Excerpt from the Daily Journal
Our Artworks is expanding its base.
The non-profit organization that offers arts programs for the disabled is working to convert an unused, overgrown lot on Chestnut Street into what will be the Mill Village Outpost.
“The Mill Village neighbors have been very welcoming and helpful,” said artist William Heard, founder of Our Artworks.
Our Artworks will keep its studio at the corner of West Jackson Street and Clayton Avenue, where it hosts art activities twice a week and by appointment.
When it is complete, the outpost space will provide space for larger art projects, gardening, woodworking, exercise and music.
“It will be another outlet for our students,” Heard said.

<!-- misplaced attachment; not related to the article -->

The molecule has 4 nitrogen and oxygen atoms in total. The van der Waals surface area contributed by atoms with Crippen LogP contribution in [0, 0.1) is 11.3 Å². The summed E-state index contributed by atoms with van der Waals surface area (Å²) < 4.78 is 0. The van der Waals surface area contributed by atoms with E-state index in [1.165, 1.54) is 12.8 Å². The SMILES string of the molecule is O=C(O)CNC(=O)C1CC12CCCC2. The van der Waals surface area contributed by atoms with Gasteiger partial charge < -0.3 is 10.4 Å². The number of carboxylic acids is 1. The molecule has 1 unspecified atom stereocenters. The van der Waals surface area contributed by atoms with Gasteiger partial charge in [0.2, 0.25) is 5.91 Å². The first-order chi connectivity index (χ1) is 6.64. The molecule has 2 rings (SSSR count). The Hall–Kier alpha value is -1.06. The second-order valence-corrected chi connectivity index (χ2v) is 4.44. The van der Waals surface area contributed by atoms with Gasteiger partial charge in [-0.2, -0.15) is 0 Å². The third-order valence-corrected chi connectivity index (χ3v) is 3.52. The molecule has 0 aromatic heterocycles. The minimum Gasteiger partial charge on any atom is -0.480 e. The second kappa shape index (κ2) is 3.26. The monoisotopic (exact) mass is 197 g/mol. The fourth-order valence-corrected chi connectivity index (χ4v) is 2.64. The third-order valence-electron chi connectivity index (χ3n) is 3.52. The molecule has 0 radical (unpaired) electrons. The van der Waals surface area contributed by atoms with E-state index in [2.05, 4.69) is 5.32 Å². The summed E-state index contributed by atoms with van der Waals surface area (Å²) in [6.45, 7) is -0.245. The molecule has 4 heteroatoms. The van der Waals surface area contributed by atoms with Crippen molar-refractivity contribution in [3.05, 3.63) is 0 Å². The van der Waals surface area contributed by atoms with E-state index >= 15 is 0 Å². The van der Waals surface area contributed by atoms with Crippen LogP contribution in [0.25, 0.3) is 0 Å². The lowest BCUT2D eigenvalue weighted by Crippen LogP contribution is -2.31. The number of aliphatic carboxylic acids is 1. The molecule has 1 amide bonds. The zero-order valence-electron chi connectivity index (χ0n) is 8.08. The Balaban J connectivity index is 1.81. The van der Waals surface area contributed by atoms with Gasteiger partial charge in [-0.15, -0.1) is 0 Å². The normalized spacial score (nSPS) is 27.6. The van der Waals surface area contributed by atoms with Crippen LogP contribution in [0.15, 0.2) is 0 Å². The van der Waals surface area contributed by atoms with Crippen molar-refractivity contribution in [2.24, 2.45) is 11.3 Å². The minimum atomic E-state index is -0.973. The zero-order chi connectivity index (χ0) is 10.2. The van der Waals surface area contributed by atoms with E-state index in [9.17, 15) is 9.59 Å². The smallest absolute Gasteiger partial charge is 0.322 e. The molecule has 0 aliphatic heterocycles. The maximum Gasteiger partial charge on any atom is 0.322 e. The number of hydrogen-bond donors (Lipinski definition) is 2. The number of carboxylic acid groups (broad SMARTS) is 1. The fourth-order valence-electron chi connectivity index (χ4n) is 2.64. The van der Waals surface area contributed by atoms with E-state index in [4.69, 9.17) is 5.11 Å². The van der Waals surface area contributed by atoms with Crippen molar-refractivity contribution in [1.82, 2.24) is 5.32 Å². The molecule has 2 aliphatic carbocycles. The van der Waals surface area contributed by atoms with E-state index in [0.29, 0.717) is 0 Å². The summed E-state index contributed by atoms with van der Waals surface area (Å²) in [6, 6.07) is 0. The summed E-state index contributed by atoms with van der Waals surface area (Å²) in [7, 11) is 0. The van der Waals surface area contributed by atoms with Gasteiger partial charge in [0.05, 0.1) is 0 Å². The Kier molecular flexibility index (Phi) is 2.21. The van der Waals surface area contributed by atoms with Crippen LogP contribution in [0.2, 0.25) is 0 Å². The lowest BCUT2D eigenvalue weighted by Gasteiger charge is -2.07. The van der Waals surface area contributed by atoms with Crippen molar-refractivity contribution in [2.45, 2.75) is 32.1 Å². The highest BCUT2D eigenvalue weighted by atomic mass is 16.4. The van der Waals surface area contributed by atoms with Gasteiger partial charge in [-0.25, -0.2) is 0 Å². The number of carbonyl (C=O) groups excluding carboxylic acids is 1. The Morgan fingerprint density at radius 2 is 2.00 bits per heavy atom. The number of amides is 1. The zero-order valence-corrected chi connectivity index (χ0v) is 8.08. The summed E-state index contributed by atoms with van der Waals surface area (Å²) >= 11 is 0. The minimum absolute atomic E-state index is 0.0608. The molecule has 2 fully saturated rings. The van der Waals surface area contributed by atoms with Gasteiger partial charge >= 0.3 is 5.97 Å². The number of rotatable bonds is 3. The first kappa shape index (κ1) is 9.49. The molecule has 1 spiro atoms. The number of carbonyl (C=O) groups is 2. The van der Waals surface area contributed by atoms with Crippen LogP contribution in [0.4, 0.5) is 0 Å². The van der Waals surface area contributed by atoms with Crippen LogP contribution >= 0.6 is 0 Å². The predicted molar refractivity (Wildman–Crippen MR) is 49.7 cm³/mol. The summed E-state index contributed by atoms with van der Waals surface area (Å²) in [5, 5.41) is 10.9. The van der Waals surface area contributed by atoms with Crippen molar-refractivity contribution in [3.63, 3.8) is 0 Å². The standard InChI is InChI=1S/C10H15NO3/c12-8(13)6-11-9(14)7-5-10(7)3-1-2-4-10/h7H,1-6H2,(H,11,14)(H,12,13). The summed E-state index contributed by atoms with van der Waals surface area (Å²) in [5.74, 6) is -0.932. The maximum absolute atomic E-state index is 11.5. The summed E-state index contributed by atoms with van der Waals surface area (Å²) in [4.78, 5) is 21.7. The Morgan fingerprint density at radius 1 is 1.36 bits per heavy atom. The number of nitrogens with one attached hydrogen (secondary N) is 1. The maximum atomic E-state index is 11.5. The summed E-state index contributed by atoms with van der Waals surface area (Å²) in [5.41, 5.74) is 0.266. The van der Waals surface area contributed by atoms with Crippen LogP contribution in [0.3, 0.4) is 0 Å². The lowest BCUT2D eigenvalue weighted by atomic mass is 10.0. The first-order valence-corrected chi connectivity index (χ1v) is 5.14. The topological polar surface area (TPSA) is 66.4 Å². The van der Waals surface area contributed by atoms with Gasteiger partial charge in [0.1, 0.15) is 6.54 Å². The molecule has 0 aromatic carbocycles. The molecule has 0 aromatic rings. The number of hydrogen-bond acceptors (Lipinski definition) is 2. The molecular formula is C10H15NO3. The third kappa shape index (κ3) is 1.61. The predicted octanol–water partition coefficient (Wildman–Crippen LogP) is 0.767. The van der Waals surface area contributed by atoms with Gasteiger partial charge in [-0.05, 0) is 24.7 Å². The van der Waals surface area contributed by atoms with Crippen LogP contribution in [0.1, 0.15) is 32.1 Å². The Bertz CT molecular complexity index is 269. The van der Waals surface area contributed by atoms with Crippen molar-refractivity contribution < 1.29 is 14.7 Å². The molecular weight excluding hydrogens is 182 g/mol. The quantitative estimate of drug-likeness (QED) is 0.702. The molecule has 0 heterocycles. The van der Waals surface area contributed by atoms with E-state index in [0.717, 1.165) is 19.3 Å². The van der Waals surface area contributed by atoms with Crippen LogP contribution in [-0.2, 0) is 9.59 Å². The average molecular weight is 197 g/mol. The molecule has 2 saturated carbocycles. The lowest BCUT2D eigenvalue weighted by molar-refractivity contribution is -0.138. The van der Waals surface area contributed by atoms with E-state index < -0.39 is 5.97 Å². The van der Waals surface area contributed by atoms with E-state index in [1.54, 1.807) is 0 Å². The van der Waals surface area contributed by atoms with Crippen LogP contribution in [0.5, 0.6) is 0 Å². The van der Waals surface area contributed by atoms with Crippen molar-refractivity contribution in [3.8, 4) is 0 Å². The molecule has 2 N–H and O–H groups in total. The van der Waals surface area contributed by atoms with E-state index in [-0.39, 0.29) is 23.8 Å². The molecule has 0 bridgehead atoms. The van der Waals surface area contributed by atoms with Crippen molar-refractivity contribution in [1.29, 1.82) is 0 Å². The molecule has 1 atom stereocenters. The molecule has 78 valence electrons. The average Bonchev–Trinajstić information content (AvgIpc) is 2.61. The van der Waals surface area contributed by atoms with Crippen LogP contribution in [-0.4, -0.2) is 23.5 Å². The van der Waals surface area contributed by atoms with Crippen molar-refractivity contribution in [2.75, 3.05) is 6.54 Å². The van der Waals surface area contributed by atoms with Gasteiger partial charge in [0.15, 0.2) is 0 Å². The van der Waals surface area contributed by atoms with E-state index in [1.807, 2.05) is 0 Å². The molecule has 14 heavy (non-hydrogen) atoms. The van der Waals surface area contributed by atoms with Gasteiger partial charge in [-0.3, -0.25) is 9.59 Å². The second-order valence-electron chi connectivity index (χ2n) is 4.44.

Right now there is a new sturdy fence around the property. The brush has been banished. A chicken coop has been built.
Plans call for a stage, a woodworking shop, raised garden beds and bathrooms.
“We’ve still got a lot of work to do,” Heard said.
It has taken more than a village to carve out the outpost space. Melissa Pounds donated the property. Hodges Construction brought in dirt and equipment to fill in a swampy section. Pete Poland of Landscape Services helped them develop a plan. The Evening and Luncheon Civitans have donated time and treasure. Tupelo Lumber has helped make supplies available at reduced rates.
Students and their families have put in sweat equity. As part of their senior project supporting Our Artworks, Tupelo High School students Cate Burroughs, Luke Overton and Michelle Chow helped build the chicken coop. Grants from the Mississippi Council on Developmental Disabilities and Heritage Alliance have helped cover the cost of the newly constructed fencing.
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